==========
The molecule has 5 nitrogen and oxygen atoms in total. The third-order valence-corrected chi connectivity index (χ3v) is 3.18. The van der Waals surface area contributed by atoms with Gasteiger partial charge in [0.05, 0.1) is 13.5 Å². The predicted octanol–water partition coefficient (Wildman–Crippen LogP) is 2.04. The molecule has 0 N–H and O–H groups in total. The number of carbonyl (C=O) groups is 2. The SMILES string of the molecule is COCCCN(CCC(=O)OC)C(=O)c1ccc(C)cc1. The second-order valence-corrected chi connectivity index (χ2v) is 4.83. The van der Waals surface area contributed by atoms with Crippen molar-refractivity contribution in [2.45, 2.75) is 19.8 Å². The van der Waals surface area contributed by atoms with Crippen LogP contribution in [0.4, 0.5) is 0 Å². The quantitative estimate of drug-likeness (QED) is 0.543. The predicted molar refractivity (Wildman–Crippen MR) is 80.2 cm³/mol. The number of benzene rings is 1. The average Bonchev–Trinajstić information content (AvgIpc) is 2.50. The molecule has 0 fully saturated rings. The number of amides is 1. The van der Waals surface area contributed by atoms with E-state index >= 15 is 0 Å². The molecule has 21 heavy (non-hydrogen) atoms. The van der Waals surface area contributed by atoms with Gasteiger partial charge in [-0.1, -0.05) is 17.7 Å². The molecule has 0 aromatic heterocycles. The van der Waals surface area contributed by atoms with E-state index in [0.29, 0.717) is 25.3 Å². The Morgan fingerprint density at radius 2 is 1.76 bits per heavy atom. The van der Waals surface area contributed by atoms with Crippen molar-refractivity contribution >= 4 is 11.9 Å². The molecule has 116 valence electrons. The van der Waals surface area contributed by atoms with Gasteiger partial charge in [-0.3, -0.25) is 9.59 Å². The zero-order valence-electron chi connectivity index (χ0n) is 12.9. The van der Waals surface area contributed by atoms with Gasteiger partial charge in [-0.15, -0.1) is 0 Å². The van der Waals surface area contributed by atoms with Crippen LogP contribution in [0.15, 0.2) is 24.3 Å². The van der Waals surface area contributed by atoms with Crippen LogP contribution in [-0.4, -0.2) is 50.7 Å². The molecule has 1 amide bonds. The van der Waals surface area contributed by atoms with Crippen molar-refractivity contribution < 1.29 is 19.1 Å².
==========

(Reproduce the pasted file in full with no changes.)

The molecule has 5 nitrogen and oxygen atoms in total. The third-order valence-corrected chi connectivity index (χ3v) is 3.18. The van der Waals surface area contributed by atoms with Gasteiger partial charge in [0.05, 0.1) is 13.5 Å². The predicted octanol–water partition coefficient (Wildman–Crippen LogP) is 2.04. The molecule has 0 N–H and O–H groups in total. The number of carbonyl (C=O) groups is 2. The SMILES string of the molecule is COCCCN(CCC(=O)OC)C(=O)c1ccc(C)cc1. The second-order valence-corrected chi connectivity index (χ2v) is 4.83. The van der Waals surface area contributed by atoms with Crippen molar-refractivity contribution in [2.45, 2.75) is 19.8 Å². The van der Waals surface area contributed by atoms with Crippen LogP contribution in [0.4, 0.5) is 0 Å². The quantitative estimate of drug-likeness (QED) is 0.543. The predicted molar refractivity (Wildman–Crippen MR) is 80.2 cm³/mol. The number of benzene rings is 1. The average Bonchev–Trinajstić information content (AvgIpc) is 2.50. The molecule has 0 fully saturated rings. The number of amides is 1. The van der Waals surface area contributed by atoms with E-state index >= 15 is 0 Å². The molecule has 21 heavy (non-hydrogen) atoms. The van der Waals surface area contributed by atoms with Gasteiger partial charge in [-0.1, -0.05) is 17.7 Å². The molecule has 0 aromatic heterocycles. The van der Waals surface area contributed by atoms with E-state index in [0.29, 0.717) is 25.3 Å². The Morgan fingerprint density at radius 2 is 1.76 bits per heavy atom. The van der Waals surface area contributed by atoms with Crippen molar-refractivity contribution >= 4 is 11.9 Å². The molecule has 116 valence electrons. The van der Waals surface area contributed by atoms with Gasteiger partial charge in [-0.3, -0.25) is 9.59 Å². The zero-order valence-electron chi connectivity index (χ0n) is 12.9. The van der Waals surface area contributed by atoms with Gasteiger partial charge in [-0.15, -0.1) is 0 Å². The van der Waals surface area contributed by atoms with Crippen LogP contribution in [0.15, 0.2) is 24.3 Å². The van der Waals surface area contributed by atoms with Crippen LogP contribution in [-0.4, -0.2) is 50.7 Å². The molecule has 1 amide bonds. The van der Waals surface area contributed by atoms with Crippen molar-refractivity contribution < 1.29 is 19.1 Å².